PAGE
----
Integrins are cell adhesion molecules that can mediate bidirectional transfer of signals across the plasma membrane. The cytoplasmic domains of integrin family members interact with components of the signal transduction apparatus within cells. Integrin receptors contain noncovalently associated α and β subunits that consist of a large extracellular region (the ligand-binding domain), a short transmembrane region, and a cytoplasmic domain of varying length. In mammals, at least 17 α subunits and 8 β subunits have been identified and these proteins can heterodimerize to form at least 22 different receptors. Integrin α5 and integrin β1 form a receptor for fibronectin and fibrinogen. This receptor is important for vascular development. Both integrin subunits of the fibronectin receptor are heavily glycosylated in their extracellular domains. This modification is essential for proper cell attachment to basal membranes. Integrin α5 has been reported to suppress apoptosis by a Bcl-2 pathway and the C-terminal region is critical for cell motility and cytoskeletal rearrangements.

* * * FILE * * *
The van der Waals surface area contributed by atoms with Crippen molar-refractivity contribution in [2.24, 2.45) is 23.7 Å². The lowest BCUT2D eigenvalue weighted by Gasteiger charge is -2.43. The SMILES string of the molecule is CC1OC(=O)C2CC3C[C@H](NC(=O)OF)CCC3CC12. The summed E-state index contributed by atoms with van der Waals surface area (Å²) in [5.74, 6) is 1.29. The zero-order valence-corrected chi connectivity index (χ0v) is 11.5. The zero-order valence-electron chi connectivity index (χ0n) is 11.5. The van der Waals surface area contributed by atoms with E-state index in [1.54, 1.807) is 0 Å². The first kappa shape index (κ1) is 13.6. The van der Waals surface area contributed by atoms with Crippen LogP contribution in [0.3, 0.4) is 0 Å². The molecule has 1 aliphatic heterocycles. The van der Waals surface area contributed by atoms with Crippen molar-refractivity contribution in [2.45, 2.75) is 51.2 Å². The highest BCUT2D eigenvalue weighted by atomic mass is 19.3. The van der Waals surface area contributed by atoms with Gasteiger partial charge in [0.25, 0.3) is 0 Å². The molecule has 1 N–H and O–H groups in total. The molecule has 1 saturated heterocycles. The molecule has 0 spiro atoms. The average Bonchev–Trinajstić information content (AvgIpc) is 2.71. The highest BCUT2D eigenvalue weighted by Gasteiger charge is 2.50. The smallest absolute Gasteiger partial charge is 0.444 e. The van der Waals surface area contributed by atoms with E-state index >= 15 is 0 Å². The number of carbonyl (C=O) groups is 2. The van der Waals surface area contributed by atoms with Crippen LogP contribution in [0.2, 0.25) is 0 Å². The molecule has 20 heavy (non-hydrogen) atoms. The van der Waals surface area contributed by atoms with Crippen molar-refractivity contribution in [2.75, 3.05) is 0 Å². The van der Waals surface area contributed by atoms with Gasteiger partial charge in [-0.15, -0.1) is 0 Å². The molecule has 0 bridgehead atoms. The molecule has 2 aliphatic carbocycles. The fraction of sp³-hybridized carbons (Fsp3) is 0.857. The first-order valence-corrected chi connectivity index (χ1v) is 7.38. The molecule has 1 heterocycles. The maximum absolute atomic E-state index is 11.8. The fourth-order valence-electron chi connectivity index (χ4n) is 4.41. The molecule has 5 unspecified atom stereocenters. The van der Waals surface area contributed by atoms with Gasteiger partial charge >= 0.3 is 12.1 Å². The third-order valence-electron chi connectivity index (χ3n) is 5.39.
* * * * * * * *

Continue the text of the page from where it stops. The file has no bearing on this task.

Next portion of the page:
Wang, L. et al. (2012) J Cell Physiol. 227(2):474.
*For more information, see UniProt Accession P08648
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*All molecular weights (MW) are confirmed by comparison to Bio-Rad Rainbow Markers and to western blot mobilities of known proteins with similar MW.
This kit contains: